Comedy Central has unveiled two new Web-only shows that come amidst a broader reorganization at MTV Entertainment Group aimed at developing stand-alone content online.
The shows—a four-part game show series called the Axe Dirtcathlon starring former Comedy Central correspondent Rob Riggle, and the other an interview/talk show called The Download starring comedian Jordan Rubin and former Defamer blogger Molly McAleer—mark one of Comedy Central’s first forays into branded content online, and a new focus at MTVN Entertainment Group on Web-only material.
The Dirtcathlon is sponsored by Axe Shower Gel and conceived around a theme that is in keeping with Axe’s brand—contestants essentially compete to get as dirty as possible (hence the relevance of a shower product). Similarly, The Download is sponsored by Samsung and features interviews with a variety of celebrity guests, including Samantha Ronson and Jerry O’Connell speaking on tech and Web-related topics.
“I think we’re living in a world now where, on digital platforms, the advertising expectation is for something original,” said Erik Flannigan, the executive at MTVN Entertainment Group overseeing the effort. “They don’t want to just be associated with something. They want to bring it you. So the marketplace demand for branded entertainment has gone up.”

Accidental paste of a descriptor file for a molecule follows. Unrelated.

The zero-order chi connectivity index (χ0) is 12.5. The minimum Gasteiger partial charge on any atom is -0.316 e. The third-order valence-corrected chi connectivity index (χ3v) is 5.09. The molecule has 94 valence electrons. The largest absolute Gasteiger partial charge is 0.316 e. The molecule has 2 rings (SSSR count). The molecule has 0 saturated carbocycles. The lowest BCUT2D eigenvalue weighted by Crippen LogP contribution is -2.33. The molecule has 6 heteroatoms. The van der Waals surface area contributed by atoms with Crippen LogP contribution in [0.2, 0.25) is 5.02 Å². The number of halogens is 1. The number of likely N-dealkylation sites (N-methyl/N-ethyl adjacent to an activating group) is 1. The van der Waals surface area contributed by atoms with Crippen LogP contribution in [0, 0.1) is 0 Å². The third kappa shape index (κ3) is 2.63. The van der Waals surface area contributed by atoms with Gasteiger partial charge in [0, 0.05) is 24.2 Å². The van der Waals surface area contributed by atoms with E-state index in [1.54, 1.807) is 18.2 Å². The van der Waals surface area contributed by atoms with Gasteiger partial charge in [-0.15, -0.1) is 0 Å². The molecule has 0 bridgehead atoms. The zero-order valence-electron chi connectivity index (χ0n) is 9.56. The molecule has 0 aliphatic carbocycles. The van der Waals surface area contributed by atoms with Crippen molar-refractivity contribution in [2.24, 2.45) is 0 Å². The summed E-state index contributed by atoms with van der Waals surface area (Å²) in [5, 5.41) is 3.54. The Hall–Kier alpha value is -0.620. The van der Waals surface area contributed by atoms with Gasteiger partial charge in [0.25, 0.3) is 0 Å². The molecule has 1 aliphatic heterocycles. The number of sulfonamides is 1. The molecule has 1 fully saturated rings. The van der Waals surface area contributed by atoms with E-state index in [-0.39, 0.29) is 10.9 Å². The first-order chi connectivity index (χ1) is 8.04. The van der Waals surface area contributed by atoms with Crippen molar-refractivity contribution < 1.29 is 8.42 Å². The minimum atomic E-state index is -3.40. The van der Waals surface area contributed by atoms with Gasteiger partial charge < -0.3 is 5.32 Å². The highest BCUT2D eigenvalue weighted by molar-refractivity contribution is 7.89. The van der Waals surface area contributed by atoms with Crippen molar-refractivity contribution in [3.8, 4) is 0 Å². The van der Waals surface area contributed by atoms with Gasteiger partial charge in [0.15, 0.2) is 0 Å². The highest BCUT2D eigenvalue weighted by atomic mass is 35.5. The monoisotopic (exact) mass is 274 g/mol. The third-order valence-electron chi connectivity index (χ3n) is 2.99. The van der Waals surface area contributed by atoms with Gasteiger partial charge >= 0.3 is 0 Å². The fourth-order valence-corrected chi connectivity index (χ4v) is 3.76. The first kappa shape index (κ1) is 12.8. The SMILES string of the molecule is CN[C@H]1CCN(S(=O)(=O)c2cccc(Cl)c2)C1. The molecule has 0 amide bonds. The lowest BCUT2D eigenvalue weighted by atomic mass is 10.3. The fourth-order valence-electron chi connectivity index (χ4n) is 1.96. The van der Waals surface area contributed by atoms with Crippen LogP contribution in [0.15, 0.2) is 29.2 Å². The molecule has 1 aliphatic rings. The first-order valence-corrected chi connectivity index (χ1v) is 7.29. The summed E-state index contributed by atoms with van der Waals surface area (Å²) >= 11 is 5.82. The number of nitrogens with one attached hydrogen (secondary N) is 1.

This past February, MTVN Entertainment Group—the entity at MTV Networks that oversees Comedy Central, Spike, and TV Land—began reorganizing its Web production staff to form a dedicated arm that would focus solely on creating content across its brands. Previously, producers on the network’s regular shows lent their efforts to the production of Web-only content. Executives are shying away from calling it a full-fledged studio just yet, but that seems to be the direction in which the unit is headed.
MTVN currently has five staff members working full-time for this not-quite-studio, and Viacom has pumped some money—Flannigan declined to get into specifics but put the figure in the six- rather than the seven-figure range—into the initiative thus far. Comedy Central’s new series are the first to come out of this new production arm, though Flannigan says other programs are in the works and that they’re not all for Comedy Central—some projects are currently in development for Spike.
And while the new production arm is not necessarily centered on creating branded advertorial content per se, Flannigan said that it's definitely factored into executives' calculations: “In my ideal world, we solved two things at the same time.” He added, “Listen, it's not going to work for the advertisers or for us if the audience rejects it and thinks we're shilling and it’s not funny.”